2012 Infiniti M56x Review
If you could only use one word to describe the Infiniti M, it might be this: refined.
In the 2012 model, which we tested for a week, there were no improvements to the 420-horsepower V8 engine, no added luxury accoutrements, and no new interior changes. Yet, driving this luxury sedan for the first time (since we did not review the 2011 version) and comparing it against the Infiniti M37x (which we did review last year), there is a sense of refinement in how the car drives. Not quite as punchy as the BMW 5 series, or as tech-laden as the Mercedes-Benz CLS 63, the M56x has more in common with the Audi A7 in that some of the superior craftsmanship starts to reveal itself over time.
For starters, the M56x is not a blisteringly-fast car. In our tests, even in the sport mode, the 0-to-60 acceleration was right around 5 seconds, far off the mark set by the Mercedes-Benz CLS 63 AMG we drove just a few weeks ago. In terms of handling, the M56x does not match the adaptive suspension in the Audi A8.
The exterior look of the M56x hints at being larger than the M37x, the latter of which has a more pronounced bubble shape and a longer wheelbase, but in fact they are the same size. The main takeaway we had from the car is that it provides an exceptionally smooth ride. Gliding over potholes is one thing, but the all-wheel drive felt sure on the road. (We only had one minor spin-out when we tried to get the rear wheels to lose traction.)
The interior is reminiscent of the M37x, but without quite as much of a cocooning feel, mostly because the vehicle is larger. There are similar cockpit controls for changing the drive mode (you can use the normal mode, sports, mode, snow, and eco) and adjusting climate controls and entertainment.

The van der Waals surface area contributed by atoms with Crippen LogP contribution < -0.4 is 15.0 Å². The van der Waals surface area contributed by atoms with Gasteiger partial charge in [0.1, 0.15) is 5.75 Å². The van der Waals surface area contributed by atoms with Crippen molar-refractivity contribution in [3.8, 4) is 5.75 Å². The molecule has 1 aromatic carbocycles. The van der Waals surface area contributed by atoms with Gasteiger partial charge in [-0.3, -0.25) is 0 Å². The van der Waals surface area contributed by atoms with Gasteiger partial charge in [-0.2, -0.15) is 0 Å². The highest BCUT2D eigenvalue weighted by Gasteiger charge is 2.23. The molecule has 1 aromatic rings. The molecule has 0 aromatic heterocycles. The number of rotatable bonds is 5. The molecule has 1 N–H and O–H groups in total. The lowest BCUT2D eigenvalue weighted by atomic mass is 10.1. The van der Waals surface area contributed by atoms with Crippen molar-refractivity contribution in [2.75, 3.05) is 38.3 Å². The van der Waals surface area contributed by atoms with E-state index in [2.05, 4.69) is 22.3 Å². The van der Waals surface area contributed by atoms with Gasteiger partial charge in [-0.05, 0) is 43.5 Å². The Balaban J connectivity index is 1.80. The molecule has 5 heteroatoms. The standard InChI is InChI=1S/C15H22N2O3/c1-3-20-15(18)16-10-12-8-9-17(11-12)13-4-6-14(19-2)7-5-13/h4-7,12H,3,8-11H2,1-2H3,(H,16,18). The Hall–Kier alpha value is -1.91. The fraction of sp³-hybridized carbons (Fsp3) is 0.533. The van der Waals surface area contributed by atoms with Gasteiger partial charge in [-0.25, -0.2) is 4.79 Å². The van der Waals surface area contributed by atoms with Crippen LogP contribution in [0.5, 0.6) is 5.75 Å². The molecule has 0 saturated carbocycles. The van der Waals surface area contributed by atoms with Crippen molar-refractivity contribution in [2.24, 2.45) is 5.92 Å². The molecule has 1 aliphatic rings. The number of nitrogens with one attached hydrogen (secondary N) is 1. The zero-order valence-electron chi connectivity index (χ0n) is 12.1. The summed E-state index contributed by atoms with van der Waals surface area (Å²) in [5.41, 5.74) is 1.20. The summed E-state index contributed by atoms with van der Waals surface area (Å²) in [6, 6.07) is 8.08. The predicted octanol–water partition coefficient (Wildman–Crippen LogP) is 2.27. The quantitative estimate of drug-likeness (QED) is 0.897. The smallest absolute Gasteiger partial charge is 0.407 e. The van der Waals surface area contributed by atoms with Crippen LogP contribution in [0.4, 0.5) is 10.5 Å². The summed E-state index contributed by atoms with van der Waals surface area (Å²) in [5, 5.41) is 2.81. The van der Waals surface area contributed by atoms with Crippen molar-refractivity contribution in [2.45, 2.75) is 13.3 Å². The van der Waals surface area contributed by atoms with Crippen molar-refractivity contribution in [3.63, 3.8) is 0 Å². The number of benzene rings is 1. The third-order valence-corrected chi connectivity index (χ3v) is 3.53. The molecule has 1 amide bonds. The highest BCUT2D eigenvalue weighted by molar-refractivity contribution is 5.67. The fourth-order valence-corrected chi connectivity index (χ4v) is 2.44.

A few times, we reached for the drive mode selector thinking it was the controller for the entertainment system, since that is the staple of a Mercedes or BMW. The Bose surround system was clear and loud, but not nearly as pristine-sounding as the CLS 63 or as loud as the Cadillac CTS.
Space and handling
What this luxury sedan provides is space, an incredibly smooth ride, and power when you need it. There is plenty of room in the back for passengers, even when the front seats are shifted all the way back. Unlike many European luxury sedans, there is room for three passengers to sit comfortably in the back. Cargo space (at 14.9 cubic ft.) is more than adequate – we stuffed in several sports bags and have room to spare. Headroom is a notch better than the C63, which is geared for fast starts and tight handling.